In the field of temperature regulation, particularly when dealing with thermostat switches, understanding the terms “ON RISE” and “ON FALL” is important. These terms, along with the concept of hysteresis, significantly impact the accurate and reliable operation of these devices.

The Science Behind Thermostat Switches

Thermostat switches control a device by opening or closing an electrical circuit in response to temperature changes. You can use them in various applications, including HVAC systems, food processing equipment, and industrial machinery. For additional information on our capillary thermostats, view the product page.

ON RISE and ON FALL Explained

  • ON RISE: Refers to the point at which a thermostat switch activates (closes the circuit) as the temperature increases.
  • ON FALL: Refers to the point at which the switch deactivates (opens the circuit) as the temperature decreases.

What is Hysteresis?

Hysteresis represents the difference between the activation and deactivation points of a thermostat switch. This difference prevents the switch from constantly toggling on and off in response to minor temperature fluctuations, which could lead to wear and tear or erratic performance.

Practical Example of Hysteresis

Consider a thermostat switch designed to close its contact at 50°F during a temperature rise. As the temperature falls, the switch might not open until the temperature reaches 46°F. In this example, the hysteresis is 4°F. This hysteresis prevents the switch from rapidly toggling between states, enhancing the stability and longevity of the system.

Why Understanding Hysteresis Matters

Understanding hysteresis is important because it affects how you set the operating points of your thermostat switch. If you need the switch to operate at 50°F on a temperature rise, you will need to calibrate it differently than if you need it to operate at 46°F on a temperature fall.

Understanding Bulb and Capillary Thermostats

Bulb and capillary thermostats use the principle of liquid expansion to control temperatures. Here’s how they work:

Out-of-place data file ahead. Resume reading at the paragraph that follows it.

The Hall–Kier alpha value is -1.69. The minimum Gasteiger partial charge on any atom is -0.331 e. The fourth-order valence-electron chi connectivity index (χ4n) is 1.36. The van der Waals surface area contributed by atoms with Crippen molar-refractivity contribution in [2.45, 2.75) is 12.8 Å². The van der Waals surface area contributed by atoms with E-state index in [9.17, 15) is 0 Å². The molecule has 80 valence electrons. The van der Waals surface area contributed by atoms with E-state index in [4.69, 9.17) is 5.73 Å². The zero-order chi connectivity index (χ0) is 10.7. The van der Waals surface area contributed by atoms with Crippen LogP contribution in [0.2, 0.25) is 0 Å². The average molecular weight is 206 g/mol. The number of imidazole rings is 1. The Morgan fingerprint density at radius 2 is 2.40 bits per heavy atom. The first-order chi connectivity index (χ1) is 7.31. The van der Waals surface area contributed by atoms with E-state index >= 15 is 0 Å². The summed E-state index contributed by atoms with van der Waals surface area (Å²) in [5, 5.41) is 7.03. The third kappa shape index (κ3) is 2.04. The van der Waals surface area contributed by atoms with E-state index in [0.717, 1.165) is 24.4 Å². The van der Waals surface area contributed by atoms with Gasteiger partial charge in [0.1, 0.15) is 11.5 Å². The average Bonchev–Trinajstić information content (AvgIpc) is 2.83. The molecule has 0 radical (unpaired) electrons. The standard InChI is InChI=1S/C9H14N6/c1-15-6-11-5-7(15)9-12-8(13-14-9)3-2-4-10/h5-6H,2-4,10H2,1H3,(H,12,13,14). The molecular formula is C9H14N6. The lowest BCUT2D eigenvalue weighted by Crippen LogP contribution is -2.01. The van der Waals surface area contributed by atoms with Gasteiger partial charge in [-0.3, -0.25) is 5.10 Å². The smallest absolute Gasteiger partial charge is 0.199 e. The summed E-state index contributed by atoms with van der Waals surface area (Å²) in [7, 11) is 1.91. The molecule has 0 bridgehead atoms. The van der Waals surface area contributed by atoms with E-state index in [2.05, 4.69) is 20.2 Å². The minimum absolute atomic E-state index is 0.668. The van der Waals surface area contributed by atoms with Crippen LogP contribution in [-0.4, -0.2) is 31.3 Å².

• Bulb: Contains a liquid that expands or contracts with temperature changes.
  • Capillary: A slender tube carries the fluid from the bulb to the thermostat’s head.
  • Head: Contains a diaphragm or bellow that moves in response to fluid expansion or contraction, triggering the switch.

When the temperature changes, the fluid inside the bulb and capillary either expands or contracts, causing the head to move and activate a snap-action switch. This mechanism ensures accurate and reliable temperature control.

Understanding the principles of ON RISE, ON FALL, and hysteresis is vital for anyone working with thermostat switches. These concepts ensure that your temperature control systems operate accurately and reliably, avoiding issues such as rapid cycling or inaccurate temperature regulation.

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Bulb & Capillary Thermostats

Original equipment manufacturers worldwide use thermostat switches designed and manufactured by STEMCO, a Division of Senasys. No matter which style or model you choose, all of the capillary thermostat switches operate using the same physics. A fluid is encapsulated in a metal and when the temperature changes the fluid either expands or contracts. This fluid change moves a diaphragm which is in touch with a snap action switch and either opens or closes a circuit.

Ambient Compensation

Our capillary thermostats can be ambient compensated to offset the differential in temperature which keeps our thermostat controls more accurate as it’s environment changes.

Custom Options

Capillary thermostat switches built by Senasys can also be built to customer specifications. This insures you get the exact control you want without paying for features you don’t need.